News from Brazil

Brazil Regional News

In Brazil on June 24, 2011 at 9:41 am


Render of the Real Splendor commercial and residential complex for Aguas Claras, Federal District of Brasilia (Skyscrapercity).



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Late last month the Brazilian Congress passed a bill that if it becomes law would ease restrictions on rain-forest clearing and make it easier than ever to mow down the Amazon. That same day, 800 miles north of the parliamentary chamber in Brasilia, assailants ambushed and killed a married couple whose opposition to environmental crimes had placed them in the crosshairs of those who most stand to gain from the new legislation (National Geographic).

One of Brazil’s last untouched Indian tribes has been spotted in a dense region of the Amazon jungle close to the Peruvian border, the National Indian Foundation (FUNAI) reported. A couple of years ago another tribe was spotted in the same area in an Ethno-Environmental Protected Area along the Envira River (MercoPress).


Over forty of Rio’s favelas are to lose their ‘unofficial’ status and be reclassified as official municipal ‘urban communities’ under new city hall minimum quality standards. The plans were announced following studies by the city’s Department of Housing (SMH) and the Institute of Pereira Passos (IPP). The number of favelas in Rio remains a debate though, the federal government department (AFC) reports there are 1,020 favelas, while the city of Rio’s Department of Housing lists 582, as part of the current public policy program ‘Morar Carioca’ (The Rio Times).

Many claim that the heart of Rio can be found in the neighborhood of Lapa; a colorful district nestled in between Santa Teresa and Centro, where historical monuments and lively culture mingle with dilapidated architecture. The face of Lapa is set to change, however, as various renovation projects begin to slowly transform the area and breathe new life into old walls (The Rio Times).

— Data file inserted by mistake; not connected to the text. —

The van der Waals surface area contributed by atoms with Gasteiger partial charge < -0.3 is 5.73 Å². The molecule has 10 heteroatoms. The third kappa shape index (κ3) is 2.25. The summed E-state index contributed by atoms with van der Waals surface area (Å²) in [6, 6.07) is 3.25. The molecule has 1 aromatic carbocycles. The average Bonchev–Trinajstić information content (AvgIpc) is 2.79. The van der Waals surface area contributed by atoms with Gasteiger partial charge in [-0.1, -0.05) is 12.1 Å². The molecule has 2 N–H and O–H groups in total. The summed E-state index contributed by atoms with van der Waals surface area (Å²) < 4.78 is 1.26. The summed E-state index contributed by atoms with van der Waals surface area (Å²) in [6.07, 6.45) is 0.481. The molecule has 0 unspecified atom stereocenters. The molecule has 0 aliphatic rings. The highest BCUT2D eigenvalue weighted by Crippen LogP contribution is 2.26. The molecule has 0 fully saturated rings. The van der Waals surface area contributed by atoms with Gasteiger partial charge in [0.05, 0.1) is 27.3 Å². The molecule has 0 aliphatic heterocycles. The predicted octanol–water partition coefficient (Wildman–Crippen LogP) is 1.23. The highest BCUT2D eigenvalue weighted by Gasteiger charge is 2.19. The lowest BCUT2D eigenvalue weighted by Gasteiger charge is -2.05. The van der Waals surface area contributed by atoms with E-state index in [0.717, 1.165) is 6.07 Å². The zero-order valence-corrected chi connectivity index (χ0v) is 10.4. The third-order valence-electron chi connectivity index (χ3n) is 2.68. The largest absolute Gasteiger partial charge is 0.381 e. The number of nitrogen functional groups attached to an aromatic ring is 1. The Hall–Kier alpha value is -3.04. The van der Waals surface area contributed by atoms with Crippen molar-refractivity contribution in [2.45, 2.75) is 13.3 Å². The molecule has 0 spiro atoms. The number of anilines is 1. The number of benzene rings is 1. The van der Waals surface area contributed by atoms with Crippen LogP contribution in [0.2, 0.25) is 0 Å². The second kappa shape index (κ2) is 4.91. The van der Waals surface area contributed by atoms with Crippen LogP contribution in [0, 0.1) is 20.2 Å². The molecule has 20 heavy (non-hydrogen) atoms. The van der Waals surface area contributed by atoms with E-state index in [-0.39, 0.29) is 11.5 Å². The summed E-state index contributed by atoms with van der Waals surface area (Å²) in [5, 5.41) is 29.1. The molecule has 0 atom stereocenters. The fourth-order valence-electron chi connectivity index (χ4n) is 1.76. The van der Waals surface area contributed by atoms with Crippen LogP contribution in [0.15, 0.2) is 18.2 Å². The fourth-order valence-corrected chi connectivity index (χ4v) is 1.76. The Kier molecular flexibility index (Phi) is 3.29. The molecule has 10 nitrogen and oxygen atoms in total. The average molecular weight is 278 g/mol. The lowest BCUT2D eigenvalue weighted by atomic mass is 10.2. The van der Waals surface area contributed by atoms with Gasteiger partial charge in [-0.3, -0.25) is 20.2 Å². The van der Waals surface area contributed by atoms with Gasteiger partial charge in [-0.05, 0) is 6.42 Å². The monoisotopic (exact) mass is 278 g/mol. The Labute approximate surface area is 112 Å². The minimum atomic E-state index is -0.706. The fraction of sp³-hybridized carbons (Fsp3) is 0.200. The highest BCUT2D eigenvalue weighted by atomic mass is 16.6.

Astonishingly beautiful yet relatively unknown, Pedra Bonita is a hidden gem, towering above the forest of Tijuca National Park and offering a bird’s eye view across the city. Standing at 2,283 feet, this mountain lies between the districts of São Conrado and Barra da Tijuca with a road leading to the Estrada das Canoas; a famous and favorite take-off point for Hand Gliders. From here a path can be taken through the forest, affording a glimpse at some fantastic natural wildlife, complete with the occasional monkey swinging through the trees (The Rio Times).


It is the leading fashion event in one of the most racially diverse nations on Earth, a week-long celebration of Brazilian style, glamour and beauty. But the lack of indigenous and Afro-Brazilian faces on the catwalk at São Paulo fashion week has triggered protests and calls for a 20% quota of black models (The Guardian).



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